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Published January 12, 2012, 02:37 AM

KVLY Denies Huebner's Claims of Bias

FARGO – Attorneys for Valley News Live deny allegations that station managers discriminated against a former longtime anchor, and they’re standing by the 26-year-old they promoted to replace her.

By: Kristin Daum, Forum Communications

FARGO – Attorneys for Valley News Live deny allegations that station managers discriminated against a former longtime anchor, and they’re standing by the 26-year-old they promoted to replace her.

Last month, Robin Huebner, 50, sued Hoak Media – the parent company of Fargo TV stations KXJB and KVLY – claiming station managers demoted her illegally based on her age and gender.

In a response filed Wednesday in U.S. District Court to Huebner’s lawsuit, Hoak Media’s attorneys assert that Huebner’s own decisions led her down the path to her resignation.

Huebner resigned from Valley News Live on Oct. 17, about two months after she was removed as a co-anchor on the 5 and 10 p.m. newscasts and replaced by Stephanie Goetz.

In the response, the station’s attorney, Gina Janeiro of Minneapolis-based Jackson Lewis LLP, defends Goetz’s performance and praises her work, while simultaneously diminishing Huebner’s.

For instance, Janeiro shoots down Huebner’s claims that she helped boost the station’s ratings during the 21 years she reported news and anchored newscasts there.

“(Huebner), individually, is no more responsible for ratings in any demographic than the other three anchors of newscasts she participated in,” Janeiro wrote.

Later in the document, Janeiro acknowledges a June 2011 meeting in which station manager Jim Wareham said “Goetz had improved the demographic ratings of the 5 p.m. newscast, including doubling male viewers in the 25-54 age demographic.”

In her complaint, Huebner also attempted to establish a record of good performance, such as being recognized as “Best TV anchor” in the Red River Valley by Forum readers in both 2008 and 2011.

To contrast that, Janeiro points out: “Goetz was voted second with less than nine months of exposure as an anchor in the area.”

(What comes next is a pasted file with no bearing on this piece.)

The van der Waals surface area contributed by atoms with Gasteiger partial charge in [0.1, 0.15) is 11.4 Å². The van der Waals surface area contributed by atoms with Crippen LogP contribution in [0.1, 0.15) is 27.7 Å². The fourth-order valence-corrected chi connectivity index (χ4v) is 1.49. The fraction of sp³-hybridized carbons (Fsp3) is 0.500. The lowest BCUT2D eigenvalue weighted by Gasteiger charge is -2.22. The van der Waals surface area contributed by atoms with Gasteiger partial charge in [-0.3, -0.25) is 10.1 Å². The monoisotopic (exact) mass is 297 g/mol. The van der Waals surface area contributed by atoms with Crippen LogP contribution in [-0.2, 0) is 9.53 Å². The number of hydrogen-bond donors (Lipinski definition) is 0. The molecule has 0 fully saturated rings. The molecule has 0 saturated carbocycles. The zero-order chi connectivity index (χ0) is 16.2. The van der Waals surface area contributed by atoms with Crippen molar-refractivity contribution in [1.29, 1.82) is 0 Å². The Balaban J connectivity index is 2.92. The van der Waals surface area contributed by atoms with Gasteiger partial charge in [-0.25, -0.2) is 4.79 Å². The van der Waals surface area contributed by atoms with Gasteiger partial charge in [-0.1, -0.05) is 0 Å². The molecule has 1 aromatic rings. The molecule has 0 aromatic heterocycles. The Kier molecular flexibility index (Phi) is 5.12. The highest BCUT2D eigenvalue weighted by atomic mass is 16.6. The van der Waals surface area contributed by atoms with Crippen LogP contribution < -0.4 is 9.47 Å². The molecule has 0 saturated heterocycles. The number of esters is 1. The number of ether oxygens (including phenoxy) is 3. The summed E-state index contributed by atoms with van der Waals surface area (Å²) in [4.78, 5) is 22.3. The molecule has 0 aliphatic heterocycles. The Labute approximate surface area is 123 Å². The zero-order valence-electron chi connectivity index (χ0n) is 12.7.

Huebner’s lawsuit alleged that the station heard from “numerous viewers” who complained about “Goetz’s inexperience and unprofessional attire.”

But Janeiro noted in the court response that station managers “received more positive viewer responses to Ms. Goetz’s on-air performance than negative viewer responses.”

Huebner alleges managers at KXJB/KVLY bumped her from the 5 and 10 p.m. newscasts in August in order to favor Goetz.

But, Janeiro – speaking for the station managers – contends “all employment actions … were based on legitimate, non discriminatory reasons.”

“(The damages Huebner claims), if any, were caused or contributed to by (her) own conduct or the conduct of third parties over whom (Hoak Media) has no control,” Janeiro wrote.

After the anchor spots were reassigned over the summer, Hoak Media claims Huebner voluntarily chose to take a pay cut, based on the new hours she would work.

“She rejected a compensation offer that maintained her current rate of pay,” Janeiro wrote.

Huebner is seeking at least $75,000 in damages, as well as punitive damages, for the station’s alleged discrimination.

Janeiro asked the court to dismiss Huebner’s complaint and award reasonable costs, attorneys’ fees and other relief.

Huebner’s attorney, Jim Kaster, could not be reached for comment late Wednesday.

Daum writes for the Forum in Fargo

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